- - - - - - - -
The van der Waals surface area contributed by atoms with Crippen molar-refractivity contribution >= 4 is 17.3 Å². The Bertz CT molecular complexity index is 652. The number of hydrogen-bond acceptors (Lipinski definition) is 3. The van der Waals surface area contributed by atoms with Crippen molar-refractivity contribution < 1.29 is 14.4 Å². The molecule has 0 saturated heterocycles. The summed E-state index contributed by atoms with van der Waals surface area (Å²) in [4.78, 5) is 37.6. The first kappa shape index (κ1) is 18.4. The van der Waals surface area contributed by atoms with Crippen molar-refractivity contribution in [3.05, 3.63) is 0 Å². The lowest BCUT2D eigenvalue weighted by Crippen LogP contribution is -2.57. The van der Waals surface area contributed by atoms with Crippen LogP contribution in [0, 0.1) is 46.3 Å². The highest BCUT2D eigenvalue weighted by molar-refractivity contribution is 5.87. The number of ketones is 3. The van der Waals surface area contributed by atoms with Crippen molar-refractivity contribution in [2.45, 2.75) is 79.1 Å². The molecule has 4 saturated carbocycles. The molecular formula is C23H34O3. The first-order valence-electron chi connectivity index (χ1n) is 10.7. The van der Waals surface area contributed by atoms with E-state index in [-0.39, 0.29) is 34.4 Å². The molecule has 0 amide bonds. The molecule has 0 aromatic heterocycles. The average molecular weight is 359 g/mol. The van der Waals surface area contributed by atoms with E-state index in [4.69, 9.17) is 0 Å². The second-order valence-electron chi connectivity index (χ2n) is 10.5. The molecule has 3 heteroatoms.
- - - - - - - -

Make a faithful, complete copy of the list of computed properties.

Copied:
The van der Waals surface area contributed by atoms with Crippen molar-refractivity contribution >= 4 is 17.3 Å². The Bertz CT molecular complexity index is 652. The number of hydrogen-bond acceptors (Lipinski definition) is 3. The van der Waals surface area contributed by atoms with Crippen molar-refractivity contribution < 1.29 is 14.4 Å². The molecule has 0 saturated heterocycles. The summed E-state index contributed by atoms with van der Waals surface area (Å²) in [4.78, 5) is 37.6. The first kappa shape index (κ1) is 18.4. The van der Waals surface area contributed by atoms with Crippen molar-refractivity contribution in [3.05, 3.63) is 0 Å². The lowest BCUT2D eigenvalue weighted by Crippen LogP contribution is -2.57. The van der Waals surface area contributed by atoms with Crippen LogP contribution in [0, 0.1) is 46.3 Å². The highest BCUT2D eigenvalue weighted by molar-refractivity contribution is 5.87. The number of ketones is 3. The van der Waals surface area contributed by atoms with Crippen molar-refractivity contribution in [2.45, 2.75) is 79.1 Å². The molecule has 4 saturated carbocycles. The molecular formula is C23H34O3. The first-order valence-electron chi connectivity index (χ1n) is 10.7. The van der Waals surface area contributed by atoms with E-state index in [-0.39, 0.29) is 34.4 Å². The molecule has 0 amide bonds. The molecule has 0 aromatic heterocycles. The average molecular weight is 359 g/mol. The van der Waals surface area contributed by atoms with E-state index in [4.69, 9.17) is 0 Å². The second-order valence-electron chi connectivity index (χ2n) is 10.5. The molecule has 3 heteroatoms.